RURAL BROADBAND - Part Two: alternative routes to increased speeds - while the real solution runs past the front gate
Our last government - that's the one led by Mr Cameron - put forward a scheme to get the last five per cent of homes onto superfast broadband.
It was announced in the Queen's Speech in May as giving 'a legal right to high-speed broadband'. But this 'legal right' included the government's right to ask users for a contribution if costs were too high. And it might rest on vouchers that do not cover ongoing costs that will be higher than those for high-speed broadband by fibre optic cable.
Still, as far the politicians were concerned this solved their problem. Whether it will survive government changes and the introduction of an 'industrial strategy' remains to be seen. Politically May was a long time ago.
There are people who work from home in the Marlborough area whose low broadband speeds via BT lines impact so disastrously on their work that they have already taken the plunge and tried alternative means of broadband delivery.
Here are two examples - we will return later to the fact that a BT fibre optic cable runs right past their front gates.
First stop is a person working for a company relying on international reach who needs to use multi-point Skype-type conference calls via a WebEx on-line meetings system. Via BT's broadband this was "simply hopeless". He also needs to be able to download large spread-sheets and contracts.
His broadband speed prevented him working as his job demanded.
So he is trying 4G. Via a roof aerial, he gets download speeds of between 10 and 15Mbits/s and upload speeds of 10. This is viable - but it does not like rain: "To be accurate the system is reliable for around 95 per cent of the time we need it."
"We suffer reduced speeds down to about 1mb/sec for around 4 per cent of the time and occasional complete loss for very short periods - with heavy rain. Most problems are solved with a reboot of the router. Incidentally, 1mb/sec is about what we were getting from BT 100 per cent of the time!"
Having paid £300 + VAT for gear, the cost of this is £25 + VAT per month for 25 gigabytes of download: "25Gb is plenty of data for our four employee business. It wouldn’t suffice if the family were using the system for movies etc., but for the business use it’s plenty."
Improved internet speed means he can rely on VOIP (Voice over internet protocol): "This operates via our internet and serves as our company telephone system. Using VOIP you can dispense with the BT phone lines - a major cost saving. The telephone number is completely portable - so if you’re in Marlborough, Wiltshire on Monday and Marlborough, Massachusetts on Wednesday, your 01672 number is the same."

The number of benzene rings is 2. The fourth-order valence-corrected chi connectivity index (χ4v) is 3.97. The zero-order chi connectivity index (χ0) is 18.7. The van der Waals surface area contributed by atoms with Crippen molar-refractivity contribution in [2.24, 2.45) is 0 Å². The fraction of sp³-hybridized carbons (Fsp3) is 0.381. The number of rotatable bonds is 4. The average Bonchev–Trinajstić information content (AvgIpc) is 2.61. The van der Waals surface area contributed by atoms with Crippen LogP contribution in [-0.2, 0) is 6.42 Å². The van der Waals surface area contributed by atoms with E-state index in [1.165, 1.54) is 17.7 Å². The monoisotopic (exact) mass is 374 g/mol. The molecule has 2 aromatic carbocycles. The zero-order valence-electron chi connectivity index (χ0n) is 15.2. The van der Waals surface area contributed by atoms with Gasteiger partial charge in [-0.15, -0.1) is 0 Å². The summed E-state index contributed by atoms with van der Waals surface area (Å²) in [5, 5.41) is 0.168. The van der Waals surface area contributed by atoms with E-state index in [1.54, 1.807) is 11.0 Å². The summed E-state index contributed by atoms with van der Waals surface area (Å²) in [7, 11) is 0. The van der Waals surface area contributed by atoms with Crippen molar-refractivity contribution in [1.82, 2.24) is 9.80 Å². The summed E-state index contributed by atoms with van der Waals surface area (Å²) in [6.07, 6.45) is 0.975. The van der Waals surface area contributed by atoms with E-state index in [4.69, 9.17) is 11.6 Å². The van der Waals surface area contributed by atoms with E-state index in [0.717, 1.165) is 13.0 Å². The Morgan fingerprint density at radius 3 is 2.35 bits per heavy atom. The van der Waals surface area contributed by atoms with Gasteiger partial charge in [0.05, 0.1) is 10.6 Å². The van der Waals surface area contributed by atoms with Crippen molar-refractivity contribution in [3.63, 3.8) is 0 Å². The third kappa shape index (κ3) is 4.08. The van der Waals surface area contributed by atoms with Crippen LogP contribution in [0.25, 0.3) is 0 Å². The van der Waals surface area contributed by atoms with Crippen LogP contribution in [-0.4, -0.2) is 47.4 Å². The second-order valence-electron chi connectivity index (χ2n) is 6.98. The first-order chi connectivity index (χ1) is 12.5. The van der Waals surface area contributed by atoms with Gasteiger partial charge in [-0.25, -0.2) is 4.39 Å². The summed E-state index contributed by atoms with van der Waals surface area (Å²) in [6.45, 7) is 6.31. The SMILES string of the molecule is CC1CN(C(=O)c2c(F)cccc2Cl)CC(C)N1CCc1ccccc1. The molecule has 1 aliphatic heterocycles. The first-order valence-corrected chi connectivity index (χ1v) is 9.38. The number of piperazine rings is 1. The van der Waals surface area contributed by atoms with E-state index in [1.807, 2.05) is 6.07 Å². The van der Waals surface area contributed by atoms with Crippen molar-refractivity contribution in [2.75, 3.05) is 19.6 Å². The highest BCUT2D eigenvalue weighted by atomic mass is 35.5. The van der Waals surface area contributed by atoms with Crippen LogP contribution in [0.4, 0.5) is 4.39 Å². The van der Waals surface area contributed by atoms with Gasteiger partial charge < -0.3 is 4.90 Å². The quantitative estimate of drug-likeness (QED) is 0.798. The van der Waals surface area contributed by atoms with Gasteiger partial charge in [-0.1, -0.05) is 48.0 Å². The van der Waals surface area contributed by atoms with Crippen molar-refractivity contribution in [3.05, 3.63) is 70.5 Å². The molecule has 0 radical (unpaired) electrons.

He is pleased he turned to 4G: "We’re about six months in and will likely retain the 4G based system until we can get fibre or some other solution presents itself."
Our second example lives not too far away and has chosen to go the broadband-by-satellite route. He sees the problem like this: "We live in a rural place and have all the benefits of the countryside, but we are poor in our mobile 'phone service as well as in broadband."
His solution involves a satellite dish and a contract with a commercial provider. The problem is that the service relies on the amount of space on the satellite transponder that the provider has bought and how many people are using the service at any one time.
This means the system has what is called a problem of 'contention' - a conflict over access to what is in effect a shared resource. In simple terms, when too many people are logged on, you can get a sharp dip in the broadband speed.
Our satellite-broadband user finds that he sometimes gets "...a very poor service": at 3.00am he can get 28Mbits/s. At 6.00pm - when everyone has got home and switched on their computers - it can be back to BT speeds of +/- 2Mbits/s.
He is paying £69 per month - and during the first year of his contract paid an extra £10 per month for equipment and installation costs. He could buy a more expensive 'Business package' which would give him priority when there is a contention issue on the service.
He sums up his experience: "It is not consistent. On bad weather days we get poor service and when lots of people are viewing it gets worse still."
Both these people are working from home. Both live beside a main road and along that road runs a BT fibre optic cable. Breaking into a fibre optic cable of this sort costs is a complicated technical exercise - it is said to cost £17,000.
However, no one from Wiltshire Council has contacted these two people - or others living nearby - to ask whether they might like to pay towards using this cable for a high-speed broadband service for them and for their neighbours.
Both live in the Council's so-called broadband 'intervention zone' and both had asked for high speed broadband when the Council's scheme was launched. Perhaps the new government will pay for accessing that fibre optic cable running so temptingly close to their homes.